What do the proposed changes to the R&D tax incentive mean for startups and businesses that invest in R&D? Find out more about the Federal Government’s plans.
Just when you thought you had a handle on tax, a little thing called PAYG instalments for your startup company pops onto your radar. But don’t worry, they’re not all bad – here’s the lowdown.
PAYG instalments can apply to:
- Your startup company or business
- Your family trust (if you have one)
- You personally, as a startup founder
Basically, if any of these entities earn over a certain amount, the ATO says you need to pay income tax instalments to go towards your end-of-year tax obligations.
The ATO lists the income thresholds on its website. It will notify you (or your accountant) if you need to start paying PAYG instalments based on your latest tax return.
You will then have to pay the instalments through your quarterly BAS. The ATO gives you two options for how much to pay:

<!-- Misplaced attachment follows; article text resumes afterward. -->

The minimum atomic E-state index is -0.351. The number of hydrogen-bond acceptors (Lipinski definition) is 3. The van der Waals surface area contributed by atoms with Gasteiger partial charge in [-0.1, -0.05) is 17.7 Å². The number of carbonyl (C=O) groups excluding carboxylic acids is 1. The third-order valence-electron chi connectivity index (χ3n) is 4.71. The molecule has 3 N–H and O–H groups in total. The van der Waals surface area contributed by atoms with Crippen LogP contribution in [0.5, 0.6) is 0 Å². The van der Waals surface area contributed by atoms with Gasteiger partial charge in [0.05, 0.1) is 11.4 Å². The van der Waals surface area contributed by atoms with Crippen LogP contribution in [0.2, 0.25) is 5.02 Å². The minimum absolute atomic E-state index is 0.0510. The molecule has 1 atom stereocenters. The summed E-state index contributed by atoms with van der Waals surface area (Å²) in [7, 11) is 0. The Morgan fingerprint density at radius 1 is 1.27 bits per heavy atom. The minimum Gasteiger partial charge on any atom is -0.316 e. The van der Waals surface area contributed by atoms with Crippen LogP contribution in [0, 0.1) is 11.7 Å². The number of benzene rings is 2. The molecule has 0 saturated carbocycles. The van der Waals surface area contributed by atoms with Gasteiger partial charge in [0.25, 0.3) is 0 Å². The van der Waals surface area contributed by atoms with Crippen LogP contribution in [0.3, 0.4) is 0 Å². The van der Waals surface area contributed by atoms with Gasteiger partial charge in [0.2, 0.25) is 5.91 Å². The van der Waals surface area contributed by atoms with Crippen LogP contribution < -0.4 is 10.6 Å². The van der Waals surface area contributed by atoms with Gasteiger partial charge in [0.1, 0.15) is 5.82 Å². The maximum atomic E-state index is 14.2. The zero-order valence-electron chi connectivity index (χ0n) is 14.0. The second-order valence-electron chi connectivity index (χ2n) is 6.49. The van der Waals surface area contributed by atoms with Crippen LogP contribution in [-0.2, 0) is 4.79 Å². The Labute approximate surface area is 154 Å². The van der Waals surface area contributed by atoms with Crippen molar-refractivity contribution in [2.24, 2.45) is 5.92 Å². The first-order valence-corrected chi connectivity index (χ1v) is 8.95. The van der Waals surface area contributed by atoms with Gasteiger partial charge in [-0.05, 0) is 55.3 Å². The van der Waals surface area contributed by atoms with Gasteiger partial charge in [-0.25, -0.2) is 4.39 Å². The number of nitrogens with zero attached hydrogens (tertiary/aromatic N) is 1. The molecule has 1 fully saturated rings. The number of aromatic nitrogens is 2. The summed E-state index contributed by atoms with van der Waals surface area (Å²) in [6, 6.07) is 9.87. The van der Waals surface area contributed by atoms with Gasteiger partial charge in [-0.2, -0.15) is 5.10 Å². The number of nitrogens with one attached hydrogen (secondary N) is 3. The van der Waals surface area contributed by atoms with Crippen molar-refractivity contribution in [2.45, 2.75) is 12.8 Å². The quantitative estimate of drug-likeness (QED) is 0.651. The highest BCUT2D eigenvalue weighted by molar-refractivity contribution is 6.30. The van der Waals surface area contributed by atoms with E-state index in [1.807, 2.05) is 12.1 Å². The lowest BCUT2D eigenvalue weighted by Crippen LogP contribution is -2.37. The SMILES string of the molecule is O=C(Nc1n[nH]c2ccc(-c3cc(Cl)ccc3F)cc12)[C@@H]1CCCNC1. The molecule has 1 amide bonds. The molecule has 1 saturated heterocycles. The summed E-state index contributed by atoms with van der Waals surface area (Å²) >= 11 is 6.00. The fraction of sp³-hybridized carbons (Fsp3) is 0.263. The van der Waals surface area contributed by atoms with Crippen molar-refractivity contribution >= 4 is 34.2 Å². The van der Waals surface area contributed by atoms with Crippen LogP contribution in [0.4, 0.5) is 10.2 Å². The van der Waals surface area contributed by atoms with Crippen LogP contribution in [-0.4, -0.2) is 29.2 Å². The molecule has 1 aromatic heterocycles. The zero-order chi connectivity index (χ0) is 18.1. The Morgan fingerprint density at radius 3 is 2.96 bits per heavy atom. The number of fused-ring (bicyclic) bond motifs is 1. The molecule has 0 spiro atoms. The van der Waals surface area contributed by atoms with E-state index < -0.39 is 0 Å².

- Instalment amount – a fixed amount that the ATO calculates using the income from your latest income tax return. Most of our clients prefer this method because having a fixed amount means you can plan and budget for each instalment
- Instalment rate – you calculate the amount based on your actual income for the quarter multiplied by a percentage that the ATO provides. This is usually best if your income fluctuates significantly during the year
So, why are PAYG instalments for your startup company not all bad?
No one likes paying tax but this system spreads it out during the year, which is actually better for your cash flow. So in their own weird taxy way, PAYG instalments could actually be your friend. Maybe. Okay, that’s a stretch (they are still a tax).
Speaking of tax, you might also be interested in this blog that answers the 7 essential tax Qs when starting a business.
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